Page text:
# How small can a foundation be?

Joe Shipman joeshipman at aol.com
Sun Feb 16 08:47:15 EST 2020

```My observation is practically a truism, as long as their acceptable methods of proof are algorithmically formalizable then “their methods prove X” can be rendered as a statement in set theory (or even arithmetic).

I actually hold to a stronger version than I (conservatively) stated, which is that there is generally going to be a way to do this by representing the objects their proposition discusses by some standard set-theoretic equivalents, and translating the proof methods into antecedents, so that a follower of Grothendieck would agree that if his proposition is provable then ZFC proves the Grothendieck Universes axiom implies the translation of his proposition into set theory.

— JS

Sent from my iPhone

> On Feb 16, 2020, at 7:44 AM, katzmik at macs.biu.ac.il wrote:
>
> ﻿Hi Joe,
>
> People might have an easier time responding to your message had you formulated
> your observation as a question: "Does there exist, for every mathematical
> proposition you care about, a straightforwardly obtainable proposition of set
> theory that is provable in ZFC if the proposition you care about has a proof
> that you would accept as valid?"
>
> M. Katz
>
>> On Sat, February 15, 2020 06:29, Joe Shipman wrote:
>> I am unmoved by discussions about ontology or about whether set theory is
>> essential to mathematics.  What ought to be clear to everyone is:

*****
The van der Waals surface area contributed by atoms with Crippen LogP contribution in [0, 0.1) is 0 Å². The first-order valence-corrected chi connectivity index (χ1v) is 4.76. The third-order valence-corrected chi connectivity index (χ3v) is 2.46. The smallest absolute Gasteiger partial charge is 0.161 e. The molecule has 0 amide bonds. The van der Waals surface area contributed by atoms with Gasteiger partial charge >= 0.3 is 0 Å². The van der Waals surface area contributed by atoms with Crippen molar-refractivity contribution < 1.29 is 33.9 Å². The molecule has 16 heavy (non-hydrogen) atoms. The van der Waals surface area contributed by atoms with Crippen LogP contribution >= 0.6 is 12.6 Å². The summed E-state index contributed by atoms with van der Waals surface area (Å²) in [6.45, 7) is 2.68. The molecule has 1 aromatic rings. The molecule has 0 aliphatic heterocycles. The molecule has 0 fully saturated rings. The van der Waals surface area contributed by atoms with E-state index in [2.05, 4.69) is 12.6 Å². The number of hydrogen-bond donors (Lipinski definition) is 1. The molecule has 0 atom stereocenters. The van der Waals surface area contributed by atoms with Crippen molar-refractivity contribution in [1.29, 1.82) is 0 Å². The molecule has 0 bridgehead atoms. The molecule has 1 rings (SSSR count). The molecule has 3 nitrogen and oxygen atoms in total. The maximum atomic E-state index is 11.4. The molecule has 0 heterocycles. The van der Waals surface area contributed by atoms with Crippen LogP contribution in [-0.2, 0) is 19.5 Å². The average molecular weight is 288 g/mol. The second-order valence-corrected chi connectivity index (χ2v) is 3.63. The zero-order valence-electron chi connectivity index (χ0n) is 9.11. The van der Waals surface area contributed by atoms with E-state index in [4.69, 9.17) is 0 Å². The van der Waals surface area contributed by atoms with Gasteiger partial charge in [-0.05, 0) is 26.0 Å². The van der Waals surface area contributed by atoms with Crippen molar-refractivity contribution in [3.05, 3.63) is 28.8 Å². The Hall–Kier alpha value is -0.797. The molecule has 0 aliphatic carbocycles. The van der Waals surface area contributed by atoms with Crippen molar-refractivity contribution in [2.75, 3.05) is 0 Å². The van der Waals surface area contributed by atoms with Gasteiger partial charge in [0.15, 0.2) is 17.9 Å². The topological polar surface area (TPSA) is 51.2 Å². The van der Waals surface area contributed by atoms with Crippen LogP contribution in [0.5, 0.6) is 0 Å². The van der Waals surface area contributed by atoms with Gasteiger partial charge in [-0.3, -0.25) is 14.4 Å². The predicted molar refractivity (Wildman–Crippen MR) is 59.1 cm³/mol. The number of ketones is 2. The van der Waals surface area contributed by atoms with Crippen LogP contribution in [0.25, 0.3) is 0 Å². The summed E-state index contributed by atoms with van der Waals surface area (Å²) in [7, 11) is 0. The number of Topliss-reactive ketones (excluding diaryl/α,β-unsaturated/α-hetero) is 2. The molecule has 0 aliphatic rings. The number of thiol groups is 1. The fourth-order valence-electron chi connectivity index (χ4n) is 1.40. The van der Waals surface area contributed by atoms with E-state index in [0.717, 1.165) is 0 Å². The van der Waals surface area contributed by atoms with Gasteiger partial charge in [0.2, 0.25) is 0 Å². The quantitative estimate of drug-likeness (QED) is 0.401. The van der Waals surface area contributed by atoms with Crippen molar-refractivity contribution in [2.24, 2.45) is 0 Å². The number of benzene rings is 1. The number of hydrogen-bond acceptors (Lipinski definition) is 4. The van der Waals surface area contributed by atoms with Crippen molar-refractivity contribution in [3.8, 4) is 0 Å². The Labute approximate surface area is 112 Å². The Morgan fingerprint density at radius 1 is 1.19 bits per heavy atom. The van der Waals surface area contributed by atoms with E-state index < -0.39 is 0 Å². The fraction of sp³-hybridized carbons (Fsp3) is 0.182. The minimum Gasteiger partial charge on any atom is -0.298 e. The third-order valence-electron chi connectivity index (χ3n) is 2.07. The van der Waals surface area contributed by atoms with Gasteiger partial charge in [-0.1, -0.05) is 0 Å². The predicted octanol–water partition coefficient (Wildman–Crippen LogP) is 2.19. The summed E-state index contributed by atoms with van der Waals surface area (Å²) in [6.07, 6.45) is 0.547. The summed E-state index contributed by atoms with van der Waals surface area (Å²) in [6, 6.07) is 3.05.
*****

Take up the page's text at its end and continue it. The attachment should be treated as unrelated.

>>
>> Whatever your ontology or axiomatics or language, for any mathematical
>> proposition you care about, there is a straightforwardly obtainable
>> proposition of set theory that is provable in ZFC if the proposition you care
>> about has a proof that you would accept as valid.
>>
>> But do we really need to start with all of ZFC? Here’s what I don’t need:
>> 1) I don’t need equality, I can define it given extensionality in the form
>> “sets with the same members are members of the same sets”.
>> 2) I don’t need foundation, because I can talk about the well-founded sets and
>> that’s enough to accomplish the foundational purpose I described above.
>> 3) I don’t need a scheme with infinitely many axioms, because I can interpret
>> the membership relation as applying to classes and defining sets as those
>> classes which are members of something, and class theories like NBG are
>> finitely axiomatizable and prove the same theorems about sets that ZFC does.
>> 4) I don’t need exactly ZFC’s strength. If there’s a stronger theory, for
>> example with some large cardinal, that’s easier to formally axiomatize than
>> ZFC I’m ok with that.
>>
>> What’s the *simplest axiomatization* for the binary elementhood relation that
>> suffices for this? (You may interpret “simplest” as either “shortest” or
>> “easiest” as you prefer, and you’re allowed to use definitions to create new
>> functions or relations or constants if that makes things simpler.)
>>
>> Bonus criterion: it would be especially nice if the axiomatization contains an
>> axiom of infinity such that, when you take away that axiom, the remaining ones
>> are modeled by using the HF sets as sets and subsets of the HF sets as
>> classes, giving something that looks like second order arithmetic.
>>
>> An alternative approach is to make the axiomatization complicated but the
>> development easy; however I’d rather do it this way first.
>>
>> — JS
>>
>>
>> Sent from my iPhone
>>
>
>

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